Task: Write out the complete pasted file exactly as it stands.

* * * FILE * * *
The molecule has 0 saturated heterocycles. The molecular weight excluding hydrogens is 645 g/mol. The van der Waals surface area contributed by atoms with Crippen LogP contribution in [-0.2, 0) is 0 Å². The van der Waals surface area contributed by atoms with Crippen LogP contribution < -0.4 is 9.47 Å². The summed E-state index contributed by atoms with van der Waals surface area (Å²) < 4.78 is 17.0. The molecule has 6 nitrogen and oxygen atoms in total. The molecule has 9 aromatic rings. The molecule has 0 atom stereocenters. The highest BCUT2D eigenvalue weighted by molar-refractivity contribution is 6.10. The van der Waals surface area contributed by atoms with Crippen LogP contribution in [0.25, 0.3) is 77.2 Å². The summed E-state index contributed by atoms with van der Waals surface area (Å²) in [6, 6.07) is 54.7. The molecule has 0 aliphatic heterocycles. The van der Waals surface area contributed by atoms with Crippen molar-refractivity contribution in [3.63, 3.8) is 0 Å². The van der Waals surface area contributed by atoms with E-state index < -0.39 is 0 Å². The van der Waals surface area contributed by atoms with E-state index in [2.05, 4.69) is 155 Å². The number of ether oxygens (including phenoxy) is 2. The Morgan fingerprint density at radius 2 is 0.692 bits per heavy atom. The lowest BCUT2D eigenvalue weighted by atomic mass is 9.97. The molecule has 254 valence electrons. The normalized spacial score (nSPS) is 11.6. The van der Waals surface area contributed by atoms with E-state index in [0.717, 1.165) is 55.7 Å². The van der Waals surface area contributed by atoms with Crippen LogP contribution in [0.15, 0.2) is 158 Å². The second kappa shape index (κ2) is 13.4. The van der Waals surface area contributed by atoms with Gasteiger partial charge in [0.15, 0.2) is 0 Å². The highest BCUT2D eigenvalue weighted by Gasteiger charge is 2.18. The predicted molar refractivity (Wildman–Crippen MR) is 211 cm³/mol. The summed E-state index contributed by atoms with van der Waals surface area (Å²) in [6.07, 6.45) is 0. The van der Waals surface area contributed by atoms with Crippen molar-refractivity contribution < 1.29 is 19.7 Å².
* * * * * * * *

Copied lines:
The molecule has 0 saturated heterocycles. The molecular weight excluding hydrogens is 645 g/mol. The van der Waals surface area contributed by atoms with Crippen LogP contribution in [-0.2, 0) is 0 Å². The van der Waals surface area contributed by atoms with Crippen LogP contribution < -0.4 is 9.47 Å². The summed E-state index contributed by atoms with van der Waals surface area (Å²) < 4.78 is 17.0. The molecule has 6 nitrogen and oxygen atoms in total. The molecule has 9 aromatic rings. The molecule has 0 atom stereocenters. The highest BCUT2D eigenvalue weighted by molar-refractivity contribution is 6.10. The van der Waals surface area contributed by atoms with Crippen LogP contribution in [0.25, 0.3) is 77.2 Å². The summed E-state index contributed by atoms with van der Waals surface area (Å²) in [6, 6.07) is 54.7. The molecule has 0 aliphatic heterocycles. The van der Waals surface area contributed by atoms with Crippen molar-refractivity contribution in [3.63, 3.8) is 0 Å². The van der Waals surface area contributed by atoms with E-state index < -0.39 is 0 Å². The van der Waals surface area contributed by atoms with E-state index in [2.05, 4.69) is 155 Å². The number of ether oxygens (including phenoxy) is 2. The Morgan fingerprint density at radius 2 is 0.692 bits per heavy atom. The lowest BCUT2D eigenvalue weighted by atomic mass is 9.97. The molecule has 254 valence electrons. The normalized spacial score (nSPS) is 11.6. The van der Waals surface area contributed by atoms with E-state index in [0.717, 1.165) is 55.7 Å². The van der Waals surface area contributed by atoms with Crippen LogP contribution in [0.15, 0.2) is 158 Å². The second kappa shape index (κ2) is 13.4. The van der Waals surface area contributed by atoms with Gasteiger partial charge in [0.15, 0.2) is 0 Å². The highest BCUT2D eigenvalue weighted by Gasteiger charge is 2.18. The predicted molar refractivity (Wildman–Crippen MR) is 211 cm³/mol. The summed E-state index contributed by atoms with van der Waals surface area (Å²) in [6.07, 6.45) is 0. The van der Waals surface area contributed by atoms with Crippen molar-refractivity contribution < 1.29 is 19.7 Å².